In the fall of 2012, I started experiencing life-altering anxiety. My panic attacks were so bad that I had to quit my job, failed multiple college classes, stopped driving and stopped living life. There have been SO MANY inopportune moments that a panic attack has come on and I have been at its mercy- concerts, meetings, work, MY WEDDING DAY. Yeah, the list goes on. Through my experience, I have discovered these few small tips that I hope help you in the midst of the panic.
1 // Call someone
When you feel it coming on, reach out to someone. Maybe call someone to distract you. I often do this with my husband. I'll call and just say that I'm not feeling well and need him to distract me. Sometimes, he'll tell me a story or something that's happened to him during the day or he'll bring up a funny memory. This can be a great strategy to do before you really feel like you're going to lose it.
2 // Listen to soothing music
I always carry headphones with me (these wireless ones are my favorite and so affordable!) so that if I am ever feeling overwhelmed, I can put them on and escape. I keep my favorite soothing playlists downloaded to my Spotify (this playlist is one of my favorites) so that even if I'm out of data, my music is available. Sometimes, I'll be the weird person that keeps their headphones in while they grocery shop because it keeps me feeling calm and like I'm in my own little world.
3 // Do yoga breathing
Find a place to close your eyes. Take a deep breath in for as long as you can. Then let it all go for as long as you can. Do this a few times. Who cares if you look weird? Get that oxygen to your brain, boo.
4 // Write down how you feel
This sounds stupid, but writing it down and getting it all out can help you feel like you're releasing the anxiety out into the universe. I keep a notebook in my car in case I just need to write down "I feel so anxious right now. I feel overwhelmed. I feel like I'm going to throw up..." blah blah blah. Sometimes, I'll even use the notepad on my phone...though I prefer the notebook because something about touching a pen to paper makes you feel more grounded.
5 // Close your eyes (and your ears)
This is honestly my go-to. It looks so weird and my husband has just about gotten over me looking ridiculous in public while doing this. Sometimes, you just need to block out all the external stimuli. Shut your eyes tight and even plug your ears if you need to. This helps me feel like I'm safe and in my own world. I often do this on airplanes where I feel claustrophobic and anxious during take off and landing.
6 // Feel something
Keep something in your bag that has a texture to it like a soft, fuzzy key chain, some rough beads on a bracelet or a seashell that has bumps and curves. Sometimes, just holding something and rubbing your hands over it can help ground you and remind you that you are alive and you are okay. It also distracts your brain.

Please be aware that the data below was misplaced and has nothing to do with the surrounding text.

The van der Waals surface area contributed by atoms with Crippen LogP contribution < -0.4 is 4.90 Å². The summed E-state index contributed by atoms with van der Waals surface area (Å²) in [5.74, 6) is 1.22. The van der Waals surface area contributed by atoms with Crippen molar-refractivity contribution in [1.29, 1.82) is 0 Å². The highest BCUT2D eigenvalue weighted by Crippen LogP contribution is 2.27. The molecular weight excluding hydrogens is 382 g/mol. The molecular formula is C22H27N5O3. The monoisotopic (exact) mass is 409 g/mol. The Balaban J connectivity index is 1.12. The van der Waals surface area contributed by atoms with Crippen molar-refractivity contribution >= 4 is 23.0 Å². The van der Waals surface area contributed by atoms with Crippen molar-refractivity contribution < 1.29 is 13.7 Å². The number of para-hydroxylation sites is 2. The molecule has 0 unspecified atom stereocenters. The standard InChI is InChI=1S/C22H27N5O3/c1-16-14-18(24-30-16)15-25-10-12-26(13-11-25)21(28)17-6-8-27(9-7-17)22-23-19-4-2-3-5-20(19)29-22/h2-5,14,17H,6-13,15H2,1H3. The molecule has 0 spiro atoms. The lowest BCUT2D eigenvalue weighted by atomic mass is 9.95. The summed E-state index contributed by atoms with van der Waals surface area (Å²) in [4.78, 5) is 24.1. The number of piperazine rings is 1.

7 // Self-talk
You need to develop a mantra that you can tell yourself to remind yourself that it's all good. Mine is "I'm okay. Everything is going to be okay. This is just one moment in the huge span of my life." I repeat it to myself over and over in my head, sometimes out loud. Sometimes, I repeat Bible verses that particularly comfort me. Sometimes, I ask myself "What is making me feel this way? What am I scared of?" When I fly, for example, my answer is, "I'm scared that the plane is going to crash." I keep asking myself why. "Well, because I've seen movies and heard stories where that can happen." And then I reason with myself. "Yeah, but do you know how many planes take off and land every single day? And you don't hear about that many plane crashes. It must just happen once in a blue moon. And there are so many stories where the plane crashes but everyone is okay. This pilot wouldn't have his job if he didn't know what he was doing..."
8 // Play a mind game
I like to play a game called 5,4,3,2,1. Whenever you're feeling on edge, you need to name 5 things you can see, 4 things you can touch, 3 things you can hear, 2 things you can smell and 1 thing you can taste. It helps your brain think and it distracts you. I also like you try to say the alphabet backwards or do math problems in my head. Playing a mindless game like Tetris on your phone can help too, but maybe turn off the music (as that can sometimes fuel the external stimuli that feeds into the anxiety)
9 // Cold Water
If you are REALLY on the verge and it's about to go down, find a bathroom and get the water as cold as you possibly can. Plug the sink if you can and fill the sink with freezing cold water. Plunge your hands underneath and let it shock your body. Your body will focus more on that then the panic attack. Same thing works if you have ice. Put ice on your stomach or somewhere where it will shock you. This can immediately snap your brain out of it.